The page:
Why have so many suicide bombers been willing to sacrifice their lives in the Middle East and elsewhere? Similar questions were raised about Japanese kamikaze pilots who crashed their planes into American aircraft carriers and other ships in the last months of World War II. Max Hastings, the British journalist, notes his new Retribution: The Battle for Japan, 1944–45 (Knopf, $35) that the attacks began when traditional Japanese air forces were being overwhelmed by the Americans:
“Suicide attack offered a prospect of redressing the balance of forces, circumventing the fact that Japanese pilots were no longer capable of challenging their American counterparts on conventional terms. Instead, their astonishing willingness for self-sacrifice might be exploited. Here was a concept which struck a chord in the Japanese psyche, and caught the Imperial Navy’s mood of the moment. Officers cherished a saying: ‘When a commander is uncertain whether to steer to port or starboard, he should steer towards death.’ An alternative aphorism held that ‘One should take care to make one’s own dying as meaningful as possible.’ The suicide concept appeared to satisfy both requirements.”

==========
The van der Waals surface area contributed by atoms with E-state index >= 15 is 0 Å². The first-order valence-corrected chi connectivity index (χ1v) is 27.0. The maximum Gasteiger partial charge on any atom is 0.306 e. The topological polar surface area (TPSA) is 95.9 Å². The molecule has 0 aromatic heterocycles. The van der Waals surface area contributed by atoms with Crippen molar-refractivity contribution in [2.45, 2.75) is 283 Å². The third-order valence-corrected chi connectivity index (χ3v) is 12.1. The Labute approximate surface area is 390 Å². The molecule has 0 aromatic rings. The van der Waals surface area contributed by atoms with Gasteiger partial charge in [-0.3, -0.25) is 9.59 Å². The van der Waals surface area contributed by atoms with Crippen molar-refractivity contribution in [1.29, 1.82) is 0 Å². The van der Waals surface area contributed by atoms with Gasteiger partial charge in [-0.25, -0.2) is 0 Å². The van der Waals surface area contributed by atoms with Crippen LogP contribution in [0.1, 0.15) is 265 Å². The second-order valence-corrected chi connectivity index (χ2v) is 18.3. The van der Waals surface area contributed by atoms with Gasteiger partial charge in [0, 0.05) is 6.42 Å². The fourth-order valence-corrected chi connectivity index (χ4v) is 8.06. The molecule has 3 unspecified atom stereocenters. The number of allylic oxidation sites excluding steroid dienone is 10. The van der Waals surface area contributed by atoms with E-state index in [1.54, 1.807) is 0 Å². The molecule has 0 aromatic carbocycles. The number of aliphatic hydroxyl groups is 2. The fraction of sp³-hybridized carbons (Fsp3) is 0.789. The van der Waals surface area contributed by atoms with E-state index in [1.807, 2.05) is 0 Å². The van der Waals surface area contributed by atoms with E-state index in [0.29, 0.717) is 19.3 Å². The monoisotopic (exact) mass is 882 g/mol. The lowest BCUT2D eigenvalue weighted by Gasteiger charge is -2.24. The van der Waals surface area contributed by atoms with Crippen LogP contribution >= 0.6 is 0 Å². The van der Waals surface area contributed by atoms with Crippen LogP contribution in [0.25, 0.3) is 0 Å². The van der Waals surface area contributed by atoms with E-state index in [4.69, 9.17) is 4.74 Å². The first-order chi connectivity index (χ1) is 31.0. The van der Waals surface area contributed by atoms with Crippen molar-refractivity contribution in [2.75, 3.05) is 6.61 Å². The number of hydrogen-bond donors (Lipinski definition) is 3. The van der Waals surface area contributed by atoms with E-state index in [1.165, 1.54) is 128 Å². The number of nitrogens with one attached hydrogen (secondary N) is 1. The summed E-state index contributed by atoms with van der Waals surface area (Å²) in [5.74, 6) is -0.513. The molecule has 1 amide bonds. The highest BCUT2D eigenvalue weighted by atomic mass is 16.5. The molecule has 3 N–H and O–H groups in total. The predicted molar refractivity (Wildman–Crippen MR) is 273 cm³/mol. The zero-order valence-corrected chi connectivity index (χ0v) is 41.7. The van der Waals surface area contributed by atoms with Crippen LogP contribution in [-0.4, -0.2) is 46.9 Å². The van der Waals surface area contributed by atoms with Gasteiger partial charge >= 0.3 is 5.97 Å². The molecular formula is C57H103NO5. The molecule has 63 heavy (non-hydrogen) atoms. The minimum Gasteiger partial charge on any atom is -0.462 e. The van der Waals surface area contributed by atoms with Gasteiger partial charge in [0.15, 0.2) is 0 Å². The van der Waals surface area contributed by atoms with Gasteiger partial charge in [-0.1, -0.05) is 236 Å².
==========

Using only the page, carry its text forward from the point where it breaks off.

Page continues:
Hastings adds that one kamikaze pilot had married just three months earlier. Before leaving on his final mission, instead of saying that he was sacrificing himself for his country, he told reporters he was doing it for his beloved wife:
“To a Western mind, self-immolation in such circumstances is incomprehensible. To some Japanese of the time, however, it seemed intensely romantic.”
© 2008 Janice Harayda. All rights reserved.